Blog article
See all stories »

Seven steps to minimise risk in the automotive industry

With the introduction of the GDPR regulation this year, automotive dealerships are amongst the many UK businesses that have been taking a long hard look at how they collect, store, and manage data. 

Dealerships have quite a challenging supply chain network with partners ranging from vehicle manufacturers, insurance partners, servicing partners to name a few. This makes it a complex environment to navigate when you include personal data and its management into the scenario. Not only is there a need for the data-sharing processes to meet high security standards that are governed by customer consent, it also needs to ensure that supply chain partners protect the data in a way that is also fully compliant.

However, while the requirements for the GDPR are clear, many dealerships are working with legacy systems and processes that have the potential to put personal data and its security at risk.  A simple review of people, processes and policies to identify areas of weakness is a good place to start, but what else can these dealerships do?

Map where personally identifiable data is held

With new, old customer and, of course employee data, it can be difficult to keep track of what data is held and where it resides in the organisation.  By conducting an in-depth analysis of your customer data, the systems that are used to store and manage it, as well as mapping data, it’s possible to see where data flows across the dealership and partners. This can help to detect potential security vulnerabilities in systems and processes; support your effort to centralise data and delete aged or duplicated data, to minimise risk.  

Manage data for the life time of the customer

Data often needs to be shared with other supply chain partners, such as manufacturers or servicing companies.  Mapping your data and data flows, it is possible to identify when and how data is typically shared with your supply chain partners.  This allows you to identify and address security gaps, such as inconsistent data sharing processes, or scenarios where personal data is sent by email over unencrypted connections. You can look to extend this work and agree with supply chain partners that they apply the same high standards of data protection, once customer data has been shared with them.

Get technology security right

Regularly perform IT security audits of all systems involved in data collection, management, storage and sharing is key.  By integrating standard IT security technologies, including firewalls for perimeter security and internet security and anti-virus software is an important step. However, there is also the opportunity to consider limiting access to customer databases based on password security, biometric security, or other technologies that ensure that only authorised dealership staff can access customers’ sensitive PII and financial information.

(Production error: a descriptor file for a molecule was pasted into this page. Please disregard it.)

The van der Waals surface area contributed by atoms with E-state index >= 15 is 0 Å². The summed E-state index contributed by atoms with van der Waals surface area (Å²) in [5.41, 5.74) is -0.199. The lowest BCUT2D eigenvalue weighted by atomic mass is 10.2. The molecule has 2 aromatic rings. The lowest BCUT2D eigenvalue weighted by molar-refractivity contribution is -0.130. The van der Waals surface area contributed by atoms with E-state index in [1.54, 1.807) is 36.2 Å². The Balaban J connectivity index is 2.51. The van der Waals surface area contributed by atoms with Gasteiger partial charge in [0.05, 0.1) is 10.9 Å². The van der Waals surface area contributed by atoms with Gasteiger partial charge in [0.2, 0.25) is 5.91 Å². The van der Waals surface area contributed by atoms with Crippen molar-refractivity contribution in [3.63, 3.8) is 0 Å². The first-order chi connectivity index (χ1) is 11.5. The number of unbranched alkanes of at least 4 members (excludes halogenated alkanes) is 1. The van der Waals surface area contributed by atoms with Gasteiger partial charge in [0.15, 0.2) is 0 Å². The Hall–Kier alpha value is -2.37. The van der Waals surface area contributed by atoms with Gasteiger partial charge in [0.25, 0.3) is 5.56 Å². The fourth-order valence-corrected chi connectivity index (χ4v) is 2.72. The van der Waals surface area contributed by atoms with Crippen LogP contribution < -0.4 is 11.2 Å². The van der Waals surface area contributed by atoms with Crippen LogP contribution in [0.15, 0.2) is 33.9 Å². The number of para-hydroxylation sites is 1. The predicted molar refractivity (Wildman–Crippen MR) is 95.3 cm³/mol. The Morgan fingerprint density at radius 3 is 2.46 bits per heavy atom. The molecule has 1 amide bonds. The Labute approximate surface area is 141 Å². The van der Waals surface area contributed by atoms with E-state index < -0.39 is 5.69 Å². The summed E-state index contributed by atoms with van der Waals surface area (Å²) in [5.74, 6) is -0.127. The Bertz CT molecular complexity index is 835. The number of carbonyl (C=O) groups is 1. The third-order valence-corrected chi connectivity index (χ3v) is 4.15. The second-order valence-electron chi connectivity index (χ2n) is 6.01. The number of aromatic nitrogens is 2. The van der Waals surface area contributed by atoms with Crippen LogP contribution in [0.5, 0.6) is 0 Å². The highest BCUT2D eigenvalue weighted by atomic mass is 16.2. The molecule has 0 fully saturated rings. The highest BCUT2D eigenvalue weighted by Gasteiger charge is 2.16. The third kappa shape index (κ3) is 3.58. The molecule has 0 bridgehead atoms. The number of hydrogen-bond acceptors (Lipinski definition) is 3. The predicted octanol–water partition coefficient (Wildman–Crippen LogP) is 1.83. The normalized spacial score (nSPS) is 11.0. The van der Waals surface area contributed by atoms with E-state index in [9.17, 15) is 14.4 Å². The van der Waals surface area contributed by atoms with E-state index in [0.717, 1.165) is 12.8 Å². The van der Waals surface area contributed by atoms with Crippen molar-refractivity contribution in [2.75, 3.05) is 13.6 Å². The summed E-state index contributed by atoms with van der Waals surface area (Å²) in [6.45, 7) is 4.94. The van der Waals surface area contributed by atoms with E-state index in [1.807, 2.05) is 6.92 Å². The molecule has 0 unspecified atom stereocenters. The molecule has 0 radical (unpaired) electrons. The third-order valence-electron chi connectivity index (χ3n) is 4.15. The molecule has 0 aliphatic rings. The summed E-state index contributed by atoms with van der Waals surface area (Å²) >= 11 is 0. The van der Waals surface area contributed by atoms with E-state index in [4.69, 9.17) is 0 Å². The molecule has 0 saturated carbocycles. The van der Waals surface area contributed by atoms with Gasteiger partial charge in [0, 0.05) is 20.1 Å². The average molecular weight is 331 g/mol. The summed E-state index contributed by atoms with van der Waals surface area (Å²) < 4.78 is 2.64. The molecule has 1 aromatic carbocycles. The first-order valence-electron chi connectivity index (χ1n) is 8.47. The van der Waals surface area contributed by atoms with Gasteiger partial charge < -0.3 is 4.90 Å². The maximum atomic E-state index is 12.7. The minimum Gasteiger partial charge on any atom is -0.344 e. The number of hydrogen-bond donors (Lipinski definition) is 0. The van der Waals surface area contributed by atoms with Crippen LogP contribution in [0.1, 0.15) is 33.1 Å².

Define a data protection culture

A driving force behind cultural change is creating an environment that embraces data protection. Establishing executive level sponsorship to clearly communicate the importance the dealership places on safeguarding customers and their data can really help to embed this as a business as usual activity. Dealerships can introduce training programs to support employees, improving their awareness and understanding of what GDPR is and how to work compliantly with data.

Have trusted advisors managing the customer relationship

With large sums of money, high value vehicles changing hands on the forecourt, as well as the management of personal information there is something to be said for carrying out background checks on new starters and indeed people who have been in the organisation for some time.  These checks are easy to carry out and offer both the organisation and its customers piece of mind about who is managing their personal information and indeed finance.

Technology advancements, regulation and future strategy

By choosing the right approaches and investments you can manage your data protection needs and build technology solutions built on open architectures to create a strategy that is fit for the future.  These allow you to simply evolve your data protection platform as security risks change, and to connect into new data protection technology that is likely to come to market in the future. It also provides an opportunity to consider utilising low-cost platforms which use open Application Programming Interfaces (APIs).  This flexibility in infrastructure is particularly important given the rapidly changing regulatory landscape.

Build out a data breach readiness response plan

Putting the customer front and centre of a plan will ensure you have the right resources and expertise in place so you can respond and notify the regulator and the individuals affected.  This forward planning will help limit damage to your reputation and customers. It’s also an opportunity to demonstrate your commitment to your customers’ and safeguard them from becoming a potential victim of fraud in the future.

Planning for a data breach in advance is a step every organisation can take and is the right thing to do by the customer.  It means you can respond, reassure and recover with confidence.

5479
External | what does this mean?
This content is provided by an external author without editing by Finextra. It expresses the views and opinions of the author.

Comments: (0)